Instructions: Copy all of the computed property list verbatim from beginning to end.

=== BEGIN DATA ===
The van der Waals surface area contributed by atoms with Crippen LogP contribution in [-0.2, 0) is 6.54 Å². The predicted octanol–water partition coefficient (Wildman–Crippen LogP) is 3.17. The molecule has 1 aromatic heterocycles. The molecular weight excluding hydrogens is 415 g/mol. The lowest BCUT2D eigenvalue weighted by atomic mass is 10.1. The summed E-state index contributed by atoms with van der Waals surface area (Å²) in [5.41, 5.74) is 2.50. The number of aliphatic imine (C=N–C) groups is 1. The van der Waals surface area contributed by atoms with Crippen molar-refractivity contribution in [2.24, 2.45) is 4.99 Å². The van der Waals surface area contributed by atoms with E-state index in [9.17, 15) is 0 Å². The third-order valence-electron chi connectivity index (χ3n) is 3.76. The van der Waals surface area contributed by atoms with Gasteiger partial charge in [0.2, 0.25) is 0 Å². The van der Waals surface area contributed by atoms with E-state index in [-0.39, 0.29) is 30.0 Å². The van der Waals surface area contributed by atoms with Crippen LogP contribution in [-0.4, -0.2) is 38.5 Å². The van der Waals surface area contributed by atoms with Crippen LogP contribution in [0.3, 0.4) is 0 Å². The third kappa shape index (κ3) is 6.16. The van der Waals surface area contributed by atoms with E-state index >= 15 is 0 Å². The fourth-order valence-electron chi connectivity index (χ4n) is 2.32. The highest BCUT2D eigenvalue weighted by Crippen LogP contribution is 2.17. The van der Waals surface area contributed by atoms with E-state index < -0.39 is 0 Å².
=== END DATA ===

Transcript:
The van der Waals surface area contributed by atoms with Crippen LogP contribution in [-0.2, 0) is 6.54 Å². The predicted octanol–water partition coefficient (Wildman–Crippen LogP) is 3.17. The molecule has 1 aromatic heterocycles. The molecular weight excluding hydrogens is 415 g/mol. The lowest BCUT2D eigenvalue weighted by atomic mass is 10.1. The summed E-state index contributed by atoms with van der Waals surface area (Å²) in [5.41, 5.74) is 2.50. The number of aliphatic imine (C=N–C) groups is 1. The van der Waals surface area contributed by atoms with Crippen molar-refractivity contribution in [2.24, 2.45) is 4.99 Å². The van der Waals surface area contributed by atoms with E-state index in [9.17, 15) is 0 Å². The third-order valence-electron chi connectivity index (χ3n) is 3.76. The van der Waals surface area contributed by atoms with Gasteiger partial charge in [0.2, 0.25) is 0 Å². The van der Waals surface area contributed by atoms with E-state index in [-0.39, 0.29) is 30.0 Å². The van der Waals surface area contributed by atoms with Crippen LogP contribution in [-0.4, -0.2) is 38.5 Å². The van der Waals surface area contributed by atoms with Crippen LogP contribution in [0.3, 0.4) is 0 Å². The third kappa shape index (κ3) is 6.16. The van der Waals surface area contributed by atoms with E-state index >= 15 is 0 Å². The fourth-order valence-electron chi connectivity index (χ4n) is 2.32. The highest BCUT2D eigenvalue weighted by Crippen LogP contribution is 2.17. The van der Waals surface area contributed by atoms with E-state index < -0.39 is 0 Å².